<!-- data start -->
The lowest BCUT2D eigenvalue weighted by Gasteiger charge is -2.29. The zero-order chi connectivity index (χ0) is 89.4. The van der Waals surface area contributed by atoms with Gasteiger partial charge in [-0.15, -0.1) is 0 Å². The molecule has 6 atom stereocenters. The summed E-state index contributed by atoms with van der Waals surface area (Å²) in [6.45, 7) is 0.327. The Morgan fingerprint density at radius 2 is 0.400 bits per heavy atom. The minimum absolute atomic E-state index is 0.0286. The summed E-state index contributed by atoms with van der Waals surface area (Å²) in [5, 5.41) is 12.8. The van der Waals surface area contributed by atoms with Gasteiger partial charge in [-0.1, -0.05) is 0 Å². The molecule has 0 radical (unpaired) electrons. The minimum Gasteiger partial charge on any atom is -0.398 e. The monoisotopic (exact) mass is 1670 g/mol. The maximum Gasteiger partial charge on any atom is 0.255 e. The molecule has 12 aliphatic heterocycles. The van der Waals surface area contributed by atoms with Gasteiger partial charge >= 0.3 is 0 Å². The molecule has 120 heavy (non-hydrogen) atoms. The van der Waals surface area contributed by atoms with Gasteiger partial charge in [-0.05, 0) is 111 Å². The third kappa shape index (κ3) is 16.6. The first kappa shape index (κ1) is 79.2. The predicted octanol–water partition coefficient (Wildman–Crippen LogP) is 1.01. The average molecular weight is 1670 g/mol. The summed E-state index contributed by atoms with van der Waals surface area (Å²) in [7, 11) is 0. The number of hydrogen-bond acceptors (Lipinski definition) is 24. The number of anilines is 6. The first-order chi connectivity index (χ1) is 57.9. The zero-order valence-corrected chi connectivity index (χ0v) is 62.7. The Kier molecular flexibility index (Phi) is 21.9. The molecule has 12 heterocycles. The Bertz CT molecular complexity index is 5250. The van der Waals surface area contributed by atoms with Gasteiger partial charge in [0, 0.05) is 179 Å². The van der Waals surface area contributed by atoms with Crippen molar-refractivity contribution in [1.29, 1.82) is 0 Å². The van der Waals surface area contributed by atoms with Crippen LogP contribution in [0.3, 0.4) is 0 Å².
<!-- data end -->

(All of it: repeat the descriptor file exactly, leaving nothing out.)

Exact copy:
The lowest BCUT2D eigenvalue weighted by Gasteiger charge is -2.29. The zero-order chi connectivity index (χ0) is 89.4. The van der Waals surface area contributed by atoms with Gasteiger partial charge in [-0.15, -0.1) is 0 Å². The molecule has 6 atom stereocenters. The summed E-state index contributed by atoms with van der Waals surface area (Å²) in [6.45, 7) is 0.327. The Morgan fingerprint density at radius 2 is 0.400 bits per heavy atom. The minimum absolute atomic E-state index is 0.0286. The summed E-state index contributed by atoms with van der Waals surface area (Å²) in [5, 5.41) is 12.8. The van der Waals surface area contributed by atoms with Gasteiger partial charge in [-0.1, -0.05) is 0 Å². The molecule has 0 radical (unpaired) electrons. The minimum Gasteiger partial charge on any atom is -0.398 e. The monoisotopic (exact) mass is 1670 g/mol. The maximum Gasteiger partial charge on any atom is 0.255 e. The molecule has 12 aliphatic heterocycles. The van der Waals surface area contributed by atoms with Gasteiger partial charge >= 0.3 is 0 Å². The molecule has 120 heavy (non-hydrogen) atoms. The van der Waals surface area contributed by atoms with Gasteiger partial charge in [-0.05, 0) is 111 Å². The third kappa shape index (κ3) is 16.6. The first kappa shape index (κ1) is 79.2. The predicted octanol–water partition coefficient (Wildman–Crippen LogP) is 1.01. The average molecular weight is 1670 g/mol. The summed E-state index contributed by atoms with van der Waals surface area (Å²) in [7, 11) is 0. The number of hydrogen-bond acceptors (Lipinski definition) is 24. The number of anilines is 6. The first-order chi connectivity index (χ1) is 57.9. The zero-order valence-corrected chi connectivity index (χ0v) is 62.7. The Kier molecular flexibility index (Phi) is 21.9. The molecule has 12 heterocycles. The Bertz CT molecular complexity index is 5250. The van der Waals surface area contributed by atoms with Gasteiger partial charge in [0, 0.05) is 179 Å². The van der Waals surface area contributed by atoms with Crippen molar-refractivity contribution in [1.29, 1.82) is 0 Å². The van der Waals surface area contributed by atoms with Crippen LogP contribution in [0.3, 0.4) is 0 Å².